1. There are such as are exercised about their callings and lawful occasions. These are numberless and endless; especially among a sort of men who rise early and go to bed late, and eat the bread of carefulness, or are particularly industrious and diligent in their ways. These thoughts men approve themselves in, and judge them their duty, as they are in their proper place and measure. But no heart can conceive the multitude of these thoughts, which partly in contrivances, partly in converse, are engaged and spent about these things. And the more men are immersed in them, the more do themselves and others esteem them diligent and praiseworthy. And there are some who have neither necessity nor occasion to be engaged much in the duties of any especial calling, who yet by their words and actions declare themselves to be confined almost in their thoughts unto themselves, their relations, their children, and their self-concerns, which though most of them are very impertinent, yet they justify themselves in them. All sorts may do well to examine what proportion their thoughts of spiritual things do bear unto those of other things. I fear with most it will be found to be very small, with many next to none at all. What evidence then can they have that they are spiritually minded, that their principal interest lies in things above? It may be it will be asked, whether it be necessary that men should think as much and as often about things spiritual and heavenly, as they do about the lawful affairs of their callings? I say, more, and more often, if we are what we profess ourselves to be. Generally it is the best sort of men, as to the things of God and man, who are busied in their callings, some of one sort, some of another. But even among the best of these, many will continually spend the strength of their minds and vigour of their spirits about their affairs all the day long; and, so they can pray in the morning and evening, with some thoughts sometimes of spiritual things occasionally administered, do suppose they acquit themselves very well. As if a man should pretend that his great design is, to prepare himself for a voyage unto a far country, where is his patrimony and his inheritance; but all his thoughts and contrivances are about some few trifles, which, if indeed he intend his voyage, he must leave behind him; and of his main design he scarce thinketh at all. We all profess that we are bound for heaven, immortality, and glory: but is it any evidence we really design ít, if all our thoughts are consumed about the trifles of this world, which we must leave behind us, and have only occasional thoughts of things above? I shall elsewhere shew, if God will, how men may be spiritually minded in their earthly affairs. If some relief may not be thence obtained, I cannot tell what to say or answer for them, whose thoughts of spiritual things do not hold proportion with, yea, exceed them which they lay out about their callings.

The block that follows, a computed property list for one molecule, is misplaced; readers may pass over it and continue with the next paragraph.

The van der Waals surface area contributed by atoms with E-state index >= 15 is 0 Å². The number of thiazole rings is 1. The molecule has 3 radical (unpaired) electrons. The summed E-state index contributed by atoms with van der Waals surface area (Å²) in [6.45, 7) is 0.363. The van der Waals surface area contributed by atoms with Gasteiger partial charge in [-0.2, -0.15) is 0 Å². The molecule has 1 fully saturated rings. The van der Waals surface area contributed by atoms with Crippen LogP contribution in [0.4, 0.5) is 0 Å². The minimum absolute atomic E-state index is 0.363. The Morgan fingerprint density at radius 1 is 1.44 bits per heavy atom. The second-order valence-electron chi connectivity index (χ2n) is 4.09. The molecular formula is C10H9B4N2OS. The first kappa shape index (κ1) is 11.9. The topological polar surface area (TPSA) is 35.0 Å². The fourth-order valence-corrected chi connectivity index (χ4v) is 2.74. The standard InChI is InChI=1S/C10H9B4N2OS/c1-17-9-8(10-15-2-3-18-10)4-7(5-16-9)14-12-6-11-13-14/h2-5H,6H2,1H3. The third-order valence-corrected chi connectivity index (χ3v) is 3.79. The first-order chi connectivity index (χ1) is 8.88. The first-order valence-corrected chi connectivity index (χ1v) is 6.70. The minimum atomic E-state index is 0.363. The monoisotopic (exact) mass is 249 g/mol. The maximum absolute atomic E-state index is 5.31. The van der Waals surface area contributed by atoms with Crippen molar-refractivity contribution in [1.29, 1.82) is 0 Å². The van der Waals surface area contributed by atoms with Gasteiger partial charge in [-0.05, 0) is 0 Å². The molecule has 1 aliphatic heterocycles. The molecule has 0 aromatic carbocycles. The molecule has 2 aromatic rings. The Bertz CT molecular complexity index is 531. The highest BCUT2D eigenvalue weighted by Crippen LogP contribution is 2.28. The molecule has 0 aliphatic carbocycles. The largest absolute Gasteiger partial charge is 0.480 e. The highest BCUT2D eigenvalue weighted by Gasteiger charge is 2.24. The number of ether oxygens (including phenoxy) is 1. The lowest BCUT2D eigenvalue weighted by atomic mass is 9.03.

This whole rule is grounded on that of our Saviour, Matt. vi. 31–34. “Take no thought, saying, What shall we eat? or, What shall we drink? or, Wherewith shall we be clothed? But seek first the kingdom of God and his righteousness, and all these things shall be added unto you. Take therefore no thought for the morrow.' When we have done all we can, when we have made the best of them we are able, all earthly things, as unto our interest in them, amount to no more but what we eat, what we drink, and wherewith we are clothed. About these things our Saviour forbids us to take any thought, not absolutely, but with a double limitation. As first, That we take no such thought about them as should carry along with it a disquietment of mind, through a distrust of the fatherly care and providence of God. This is the design of the context. Secondly, No thought that for constancy and engagement of spirit, should be like unto those which we ought to have about spiritual things. “Seek first the kingdom of God and his righteousness. Let that

be the principal thing in your thoughts and consciences. We may therefore conclude, that at least they must hold an exceeding proportion with them.

Let a man industriously engaged in the way of his calling, try himself by this rule every evening. Let him consider what have been his thoughts about his earthly occasions, and what about spiritual things; and thereon ask of himself whether ne be spiritually minded or no. Be not deceived; as a man thinketh, so is he. And if we account it a strange thing, that our thoughts should be more exercised about spiritual things than about the affairs of our callings, we must not think it strange if, when we come to the trial, we cannot find that we have either life or peace.

Moreover it is known, how often, when we are engaged in spiritual duties, other thoughts will interpose, and impose themselves on our minds. Those which are about men's secular concernments will do so. The world will frequently make an inroad on the ways to heaven, to disturb the passengers and wayfaring men. There is nothing more frequently complained of by such as are awake unto their duty, and sensible of their weakness. Call to mind therefore, how often on the other hand, spiritual thoughts do interpose, and as it were impose themselves on your minds, whilst you are engaged in your earthly affairs. Sometimes, no doubt, but with all that are true believers it is so.

I was aware,' saith the spouse, my soul made me as the chariots of Amminadib;' Cant. vi. 12. Grace in her own soul surprised her into a ready willing frame unto spiritual communion with Christ, when she was intent on other occasions. But if these thoughts of heavenly things so arising in us, bear no proportion with the other sort, it is an evidence what frame and principle is predominant in us.

2. There are a multitude of thoughts in the minds of men, which are vain, useless, and altogether unprofitable. These ordinarily, through a dangerous mistake, are looked on as not sinful, because, as it is supposed, the matter of them is not so. And therefore, men rather shake them off for their folly than their guilt. But they arise from a corrupt fountain, and wofully pollute both the mind and conscience. Wherever there are vain thoughts,' there is sin; Jer. iv. 14. Such are those numberless imaginations,